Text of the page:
Weekend news round-up: Secret court grants NSA more powers; Snowden offered asylum

8 Jul 2013

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The US National Security Agency (NSA) appears to have been given greater powers by a secret court to monitor US citizens; whistleblower Edward Snowden, who remains on the run, has been offered asylum in , Bolivia, Venezuela and Nicaragua; Microsoft is to shutter MSN TV; and the indomitable spirit of entrepreneur Michael Birch could see Bebo get a third chance.

Secret court broadens NSA powers

In the latest fallout from the Edward Snowden affair, The New York Times has reported that a secret court in the US has created a body of law giving the NSA the power to amass vast collections of data on Americans while pursuing not only suspected terrorists but also those involved in espionage and cyberattacks.

“The rulings, some nearly 100 pages long, reveal that the court has taken on a much more expansive role by regularly assessing broad constitutional questions and establishing important judicial precedents, with almost no public scrutiny, according to current and former officials familiar with the court’s decisions,” the paper reported.

“The 11-member Foreign Intelligence Surveillance Court, known as the FISA court, was once mostly focused on approving case-by-case wiretapping orders. But since major changes in legislation and greater judicial oversight of intelligence operations were instituted six years ago, it has quietly become almost a parallel Supreme Court, serving as the ultimate arbiter on surveillance issues and delivering opinions that will most likely shape intelligence practices for years to come, the officials said.”

Snowden offered asylum in Bolivia, Venezuela and Nicaragua

Former CIA contractor and whistleblower Edward Snowden has been offered asylum in three countries, according to The Guardian.

“The Venezuelan president, Nicolas Maduro, and his Nicaraguan counterpart, Daniel Ortega, made the asylum offers on Friday, shortly after they and other Latin-American leaders met to denounce the diversion of a plane carrying the Bolivian president, Evo Morales, due to suspicions that Snowden might have been on board.”

Shortly after, Morales also said Bolivia would grant asylum to Snowden, if asked. On Saturday, Venezuela’s offer was given a warm reception by an influential member of the Russian parliament.”

Building Bebo and back again

A few years ago, Michael Birch and his wife Xochi sold the social network Bebo to AOL for US$850m. Last week, Michael Birch bought back Bebo from a venture company for US$1m and is determined to see it rise from the cyber ashes.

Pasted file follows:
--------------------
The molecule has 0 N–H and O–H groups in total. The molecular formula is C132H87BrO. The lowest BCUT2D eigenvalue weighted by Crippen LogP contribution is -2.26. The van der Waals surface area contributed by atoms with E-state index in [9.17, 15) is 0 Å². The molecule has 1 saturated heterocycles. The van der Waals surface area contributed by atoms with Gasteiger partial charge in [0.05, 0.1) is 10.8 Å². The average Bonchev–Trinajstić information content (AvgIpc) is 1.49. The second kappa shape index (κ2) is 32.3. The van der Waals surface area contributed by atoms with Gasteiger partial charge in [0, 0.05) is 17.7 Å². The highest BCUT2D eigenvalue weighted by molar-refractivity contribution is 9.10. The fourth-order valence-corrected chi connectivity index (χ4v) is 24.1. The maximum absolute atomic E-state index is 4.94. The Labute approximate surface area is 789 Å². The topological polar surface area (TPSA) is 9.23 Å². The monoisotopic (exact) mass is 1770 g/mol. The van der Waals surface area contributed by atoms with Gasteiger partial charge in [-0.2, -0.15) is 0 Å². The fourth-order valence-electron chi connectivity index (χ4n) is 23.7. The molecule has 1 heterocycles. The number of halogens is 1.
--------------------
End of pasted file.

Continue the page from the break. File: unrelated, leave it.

Silicon Valley tech blog Pandodaily compiled an insightful profile of Birch that shows he is a man that refuses to give up.

“Yes, Birch was lucky, but he also made his own luck. While he’s often viewed as a ponytailed Brit who came out of nowhere to hit pay dirt, the man paid his dues. The first three start-ups he launched after toiling for six years in London for an insurance company failed miserably. Each was designed to be a viral business but they didn’t scale. Nevertheless, Birch learned from his mistakes. It was these failures, I would argue, that made Bebo possible.”

RIAA surpasses 25 millionth Google take-down notice

According to TorrentFreak, record industry organisation RIAA has now removed 25m URL listings from the world’s largest search engine. However, rather than getting better the problem appears to be getting worse.

“It now seems that either the RIAA are getting faster and better at sending notices, or the situation is somehow getting worse. It’s quite possibly a combination of the two.

“After taking just over a year to send 20m takedowns, just a few moments ago Google processed the RIAA’s 25 millionth URL takedown request. That means that in just six weeks the RIAA has achieved something that previously took it a quarter of a year.”

Microsoft quietly shutters MSN TV

According to AllThingsD, Microsoft will be closing its MSN TV service at the end of September.

“The software giant bought it at the height of the Web 1.0 boom in mid-1997, paying US$425m.

“The service, which included a dedicated hardware device attached to a television, went through a number of iterations over the years, including being rebranded as MSN TV in 2001. Some of its technology went into the Xbox, but – in general – its recent history was one of dwindling users.

“Microsoft’s TV unit also went on to do Mediaroom, software for set-top boxes used by AT&T for U-verse. That business is in the process of being sold to Ericsson (and probably explains the timing of this shut down).”

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Editor John Kennedy is an award-winning technology journalist.

editorial@siliconrepublic.com